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First attested 1607; from Middle French concomitant, from Latin concomitāns, the present participle of concomitor (I accompany), from con- (together) + comitor (I accompany), from comes (companion).


  • (UK) IPA(key): /kənˈkɒmɪtənt/
  • (US) IPA(key): /kənˈkɑːmətənt/
  • (file)


concomitant (not comparable)

  1. Accompanying; conjoining; attending; concurrent. [from early 17th c.]
    Synonyms: accompanying, adjoining, attendant, incidental
    • 1689, John Locke, An Essay Concerning Human Understanding[1]:
      It has therefore pleased our wise Creator to annex to several objects, and to the ideas which we receive from them, as also to several of our thoughts, a concomitant pleasure, []
    • 1939 June, “What the Railways are Doing: London Transport Air Raid Precautions”, in Railway Magazine, page 462:
      The visitors saw the measures taken immediately before, during, and after an "air raid", which included a gas and high-explosive bomb attack. The concomitant noise "effects" sounded grimly realistic.
    • 1970, Alvin Toffler, Future Shock, Bantam Books, pg. 41:
      The new technology on which super-industrialism is based, much of it blue-printed in American research laboratories, brings with it an inevitable acceleration of change in society and a concomitant speed-up of the pace of individual life as well.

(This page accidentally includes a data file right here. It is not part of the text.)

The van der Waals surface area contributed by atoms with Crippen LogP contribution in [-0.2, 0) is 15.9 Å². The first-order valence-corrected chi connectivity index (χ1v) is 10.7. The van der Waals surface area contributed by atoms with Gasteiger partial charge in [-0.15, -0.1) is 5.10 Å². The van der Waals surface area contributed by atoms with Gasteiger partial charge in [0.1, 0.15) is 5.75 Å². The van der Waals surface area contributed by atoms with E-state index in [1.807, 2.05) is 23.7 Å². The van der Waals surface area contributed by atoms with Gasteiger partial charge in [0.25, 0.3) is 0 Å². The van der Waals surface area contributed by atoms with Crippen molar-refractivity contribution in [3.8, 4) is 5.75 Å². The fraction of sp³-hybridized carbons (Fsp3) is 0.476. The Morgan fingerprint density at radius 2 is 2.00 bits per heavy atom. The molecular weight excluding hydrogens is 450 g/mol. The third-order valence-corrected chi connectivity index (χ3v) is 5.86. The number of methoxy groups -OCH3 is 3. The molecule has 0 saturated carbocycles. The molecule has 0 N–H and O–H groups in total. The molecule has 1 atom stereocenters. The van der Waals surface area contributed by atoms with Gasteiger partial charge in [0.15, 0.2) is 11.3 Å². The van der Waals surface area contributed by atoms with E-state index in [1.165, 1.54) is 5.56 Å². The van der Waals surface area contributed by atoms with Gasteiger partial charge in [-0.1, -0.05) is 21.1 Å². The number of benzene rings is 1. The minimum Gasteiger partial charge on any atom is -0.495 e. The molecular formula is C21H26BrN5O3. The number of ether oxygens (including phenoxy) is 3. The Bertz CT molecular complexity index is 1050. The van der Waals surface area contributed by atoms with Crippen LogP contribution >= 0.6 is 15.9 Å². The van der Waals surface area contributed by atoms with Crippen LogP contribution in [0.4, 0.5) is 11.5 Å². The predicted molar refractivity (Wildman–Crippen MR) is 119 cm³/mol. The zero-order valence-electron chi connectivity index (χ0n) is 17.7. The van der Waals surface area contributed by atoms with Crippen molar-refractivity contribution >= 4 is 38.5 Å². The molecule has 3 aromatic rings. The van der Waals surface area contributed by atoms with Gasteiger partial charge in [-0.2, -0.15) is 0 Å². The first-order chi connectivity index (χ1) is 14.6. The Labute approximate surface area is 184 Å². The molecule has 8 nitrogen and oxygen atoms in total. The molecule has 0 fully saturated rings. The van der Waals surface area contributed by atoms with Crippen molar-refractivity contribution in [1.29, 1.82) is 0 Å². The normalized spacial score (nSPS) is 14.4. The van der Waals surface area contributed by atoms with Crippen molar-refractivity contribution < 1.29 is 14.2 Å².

• 2005, Alpha Chiang and Kevin Wainwright, Fundamental Methods of Mathematical Economics (4th ed.), McGraw-Hill International, p. 501
      With technological improvement, therefore, it will become possible, in a succession of steady states, to have a larger and larger amount of capital equipment available to each representative worker in the economy, with a concomitant rise in productivity.



concomitant (plural concomitants)

  1. Something happening or existing at the same time.
    Synonyms: accompaniment, co-occurrence
    • 1900, James Strachey (translator), Sigmund Freud, The Interpretation of Dreams, Avon Books, pg. 301:
      It is also instructive to consider the relation of these dreams to anxiety dreams. In the dreams we have been discussing, a repressed wish has found a means of evading censorship—and the distortion which censorship involves. The invariable concomitant is that painful feelings are experienced in the dream.
    • 1963 May, “Metamorphosis at Swindon Works”, in Modern Railways, page 337:
      A major concomitant of the advent of diesel traction has been a vast increase in the amount of electrical equipment needing overhaul.
    • 1970, Alvin Toffler, Future Shock, Bantam Books, pg.93
      The declining commitment to place is thus related not to mobility per se, but to a concomitant of mobility- the shorter duration of place relationships.
  2. (algebra) An invariant homogeneous polynomial in the coefficients of a form, a covariant variable, and a contravariant variable.


Related terms[edit]




Borrowed from Latin concomitāns, the present participle of Latin concomitor (I accompany)


  • IPA(key): /kɔ̃.kɔ.mi.tɑ̃/


concomitant (feminine singular concomitante, masculine plural concomitants, feminine plural concomitantes)

  1. concomitant

Further reading[edit]